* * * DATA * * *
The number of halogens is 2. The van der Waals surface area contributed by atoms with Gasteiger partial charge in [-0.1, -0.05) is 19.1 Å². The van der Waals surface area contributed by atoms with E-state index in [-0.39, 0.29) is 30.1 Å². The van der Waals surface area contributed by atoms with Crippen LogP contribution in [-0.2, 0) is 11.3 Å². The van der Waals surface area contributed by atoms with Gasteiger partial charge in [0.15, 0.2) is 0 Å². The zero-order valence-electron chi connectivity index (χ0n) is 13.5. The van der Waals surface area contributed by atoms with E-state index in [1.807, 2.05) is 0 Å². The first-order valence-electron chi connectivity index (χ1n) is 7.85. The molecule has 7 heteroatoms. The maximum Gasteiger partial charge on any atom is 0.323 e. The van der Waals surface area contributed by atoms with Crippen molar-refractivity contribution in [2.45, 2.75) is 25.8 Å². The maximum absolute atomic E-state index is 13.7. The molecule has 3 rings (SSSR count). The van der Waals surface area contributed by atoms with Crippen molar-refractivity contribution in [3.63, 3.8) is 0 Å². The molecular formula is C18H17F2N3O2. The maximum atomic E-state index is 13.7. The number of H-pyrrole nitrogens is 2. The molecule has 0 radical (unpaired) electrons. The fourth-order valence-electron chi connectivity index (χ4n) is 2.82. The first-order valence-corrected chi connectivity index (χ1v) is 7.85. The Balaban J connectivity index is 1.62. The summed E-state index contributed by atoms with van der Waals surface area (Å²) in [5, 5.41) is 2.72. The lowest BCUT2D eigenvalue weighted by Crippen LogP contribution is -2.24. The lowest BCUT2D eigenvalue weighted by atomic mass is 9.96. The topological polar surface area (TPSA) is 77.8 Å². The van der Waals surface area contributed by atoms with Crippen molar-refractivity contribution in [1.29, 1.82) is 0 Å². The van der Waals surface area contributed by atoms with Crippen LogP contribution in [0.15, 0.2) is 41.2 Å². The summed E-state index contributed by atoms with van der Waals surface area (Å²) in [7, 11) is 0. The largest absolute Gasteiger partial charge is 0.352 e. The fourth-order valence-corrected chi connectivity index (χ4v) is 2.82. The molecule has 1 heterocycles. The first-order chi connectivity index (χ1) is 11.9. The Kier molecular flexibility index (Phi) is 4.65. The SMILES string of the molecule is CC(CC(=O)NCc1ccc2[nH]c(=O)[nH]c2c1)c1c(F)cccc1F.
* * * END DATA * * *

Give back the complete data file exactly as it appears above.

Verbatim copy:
The number of halogens is 2. The van der Waals surface area contributed by atoms with Gasteiger partial charge in [-0.1, -0.05) is 19.1 Å². The van der Waals surface area contributed by atoms with E-state index in [-0.39, 0.29) is 30.1 Å². The van der Waals surface area contributed by atoms with Crippen LogP contribution in [-0.2, 0) is 11.3 Å². The van der Waals surface area contributed by atoms with Gasteiger partial charge in [0.15, 0.2) is 0 Å². The zero-order valence-electron chi connectivity index (χ0n) is 13.5. The van der Waals surface area contributed by atoms with E-state index in [1.807, 2.05) is 0 Å². The first-order valence-electron chi connectivity index (χ1n) is 7.85. The molecule has 7 heteroatoms. The maximum Gasteiger partial charge on any atom is 0.323 e. The van der Waals surface area contributed by atoms with Crippen molar-refractivity contribution in [2.45, 2.75) is 25.8 Å². The maximum absolute atomic E-state index is 13.7. The molecule has 3 rings (SSSR count). The van der Waals surface area contributed by atoms with Crippen molar-refractivity contribution in [3.63, 3.8) is 0 Å². The molecular formula is C18H17F2N3O2. The maximum atomic E-state index is 13.7. The number of H-pyrrole nitrogens is 2. The molecule has 0 radical (unpaired) electrons. The fourth-order valence-electron chi connectivity index (χ4n) is 2.82. The first-order valence-corrected chi connectivity index (χ1v) is 7.85. The Balaban J connectivity index is 1.62. The summed E-state index contributed by atoms with van der Waals surface area (Å²) in [5, 5.41) is 2.72. The lowest BCUT2D eigenvalue weighted by Crippen LogP contribution is -2.24. The lowest BCUT2D eigenvalue weighted by atomic mass is 9.96. The topological polar surface area (TPSA) is 77.8 Å². The van der Waals surface area contributed by atoms with Crippen molar-refractivity contribution in [1.29, 1.82) is 0 Å². The van der Waals surface area contributed by atoms with Crippen LogP contribution in [0.15, 0.2) is 41.2 Å². The summed E-state index contributed by atoms with van der Waals surface area (Å²) in [7, 11) is 0. The largest absolute Gasteiger partial charge is 0.352 e. The fourth-order valence-corrected chi connectivity index (χ4v) is 2.82. The molecule has 1 heterocycles. The first-order chi connectivity index (χ1) is 11.9. The Kier molecular flexibility index (Phi) is 4.65. The SMILES string of the molecule is CC(CC(=O)NCc1ccc2[nH]c(=O)[nH]c2c1)c1c(F)cccc1F.